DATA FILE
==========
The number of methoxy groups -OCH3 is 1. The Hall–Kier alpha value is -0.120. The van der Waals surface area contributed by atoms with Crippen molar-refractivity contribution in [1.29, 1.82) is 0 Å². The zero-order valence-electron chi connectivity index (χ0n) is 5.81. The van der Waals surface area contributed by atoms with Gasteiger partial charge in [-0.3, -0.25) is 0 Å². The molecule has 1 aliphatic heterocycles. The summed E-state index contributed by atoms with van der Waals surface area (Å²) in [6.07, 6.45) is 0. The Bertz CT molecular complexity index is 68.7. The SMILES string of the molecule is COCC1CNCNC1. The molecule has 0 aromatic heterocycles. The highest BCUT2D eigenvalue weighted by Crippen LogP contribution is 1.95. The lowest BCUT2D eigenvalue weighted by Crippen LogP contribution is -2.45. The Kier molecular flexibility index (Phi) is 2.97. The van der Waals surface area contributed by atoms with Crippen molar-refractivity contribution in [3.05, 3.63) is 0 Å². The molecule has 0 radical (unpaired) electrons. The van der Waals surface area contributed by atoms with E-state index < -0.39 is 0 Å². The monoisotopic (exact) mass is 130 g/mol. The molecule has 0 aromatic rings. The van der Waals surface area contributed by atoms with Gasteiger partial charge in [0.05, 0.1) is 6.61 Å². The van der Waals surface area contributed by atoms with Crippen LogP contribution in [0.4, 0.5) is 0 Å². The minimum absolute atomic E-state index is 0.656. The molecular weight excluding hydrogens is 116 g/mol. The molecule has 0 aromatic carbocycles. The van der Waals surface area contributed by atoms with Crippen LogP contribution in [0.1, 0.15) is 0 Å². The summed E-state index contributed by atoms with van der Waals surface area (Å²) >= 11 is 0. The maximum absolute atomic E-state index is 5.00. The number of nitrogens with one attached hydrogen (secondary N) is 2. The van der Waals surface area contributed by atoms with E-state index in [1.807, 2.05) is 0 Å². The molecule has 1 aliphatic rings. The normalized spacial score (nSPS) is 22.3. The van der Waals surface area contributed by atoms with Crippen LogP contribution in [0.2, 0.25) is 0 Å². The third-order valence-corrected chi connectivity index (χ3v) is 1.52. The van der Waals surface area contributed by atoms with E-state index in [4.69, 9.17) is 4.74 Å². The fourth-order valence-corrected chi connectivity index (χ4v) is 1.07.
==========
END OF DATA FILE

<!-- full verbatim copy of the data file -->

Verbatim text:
The number of methoxy groups -OCH3 is 1. The Hall–Kier alpha value is -0.120. The van der Waals surface area contributed by atoms with Crippen molar-refractivity contribution in [1.29, 1.82) is 0 Å². The zero-order valence-electron chi connectivity index (χ0n) is 5.81. The van der Waals surface area contributed by atoms with Gasteiger partial charge in [-0.3, -0.25) is 0 Å². The molecule has 1 aliphatic heterocycles. The summed E-state index contributed by atoms with van der Waals surface area (Å²) in [6.07, 6.45) is 0. The Bertz CT molecular complexity index is 68.7. The SMILES string of the molecule is COCC1CNCNC1. The molecule has 0 aromatic heterocycles. The highest BCUT2D eigenvalue weighted by Crippen LogP contribution is 1.95. The lowest BCUT2D eigenvalue weighted by Crippen LogP contribution is -2.45. The Kier molecular flexibility index (Phi) is 2.97. The van der Waals surface area contributed by atoms with Crippen molar-refractivity contribution in [3.05, 3.63) is 0 Å². The molecule has 0 radical (unpaired) electrons. The van der Waals surface area contributed by atoms with E-state index < -0.39 is 0 Å². The monoisotopic (exact) mass is 130 g/mol. The molecule has 0 aromatic rings. The van der Waals surface area contributed by atoms with Gasteiger partial charge in [0.05, 0.1) is 6.61 Å². The van der Waals surface area contributed by atoms with Crippen LogP contribution in [0.4, 0.5) is 0 Å². The minimum absolute atomic E-state index is 0.656. The molecular weight excluding hydrogens is 116 g/mol. The molecule has 0 aromatic carbocycles. The van der Waals surface area contributed by atoms with Crippen LogP contribution in [0.1, 0.15) is 0 Å². The summed E-state index contributed by atoms with van der Waals surface area (Å²) >= 11 is 0. The maximum absolute atomic E-state index is 5.00. The number of nitrogens with one attached hydrogen (secondary N) is 2. The van der Waals surface area contributed by atoms with E-state index in [1.807, 2.05) is 0 Å². The molecule has 1 aliphatic rings. The normalized spacial score (nSPS) is 22.3. The van der Waals surface area contributed by atoms with Crippen LogP contribution in [0.2, 0.25) is 0 Å². The third-order valence-corrected chi connectivity index (χ3v) is 1.52. The van der Waals surface area contributed by atoms with E-state index in [4.69, 9.17) is 4.74 Å². The fourth-order valence-corrected chi connectivity index (χ4v) is 1.07.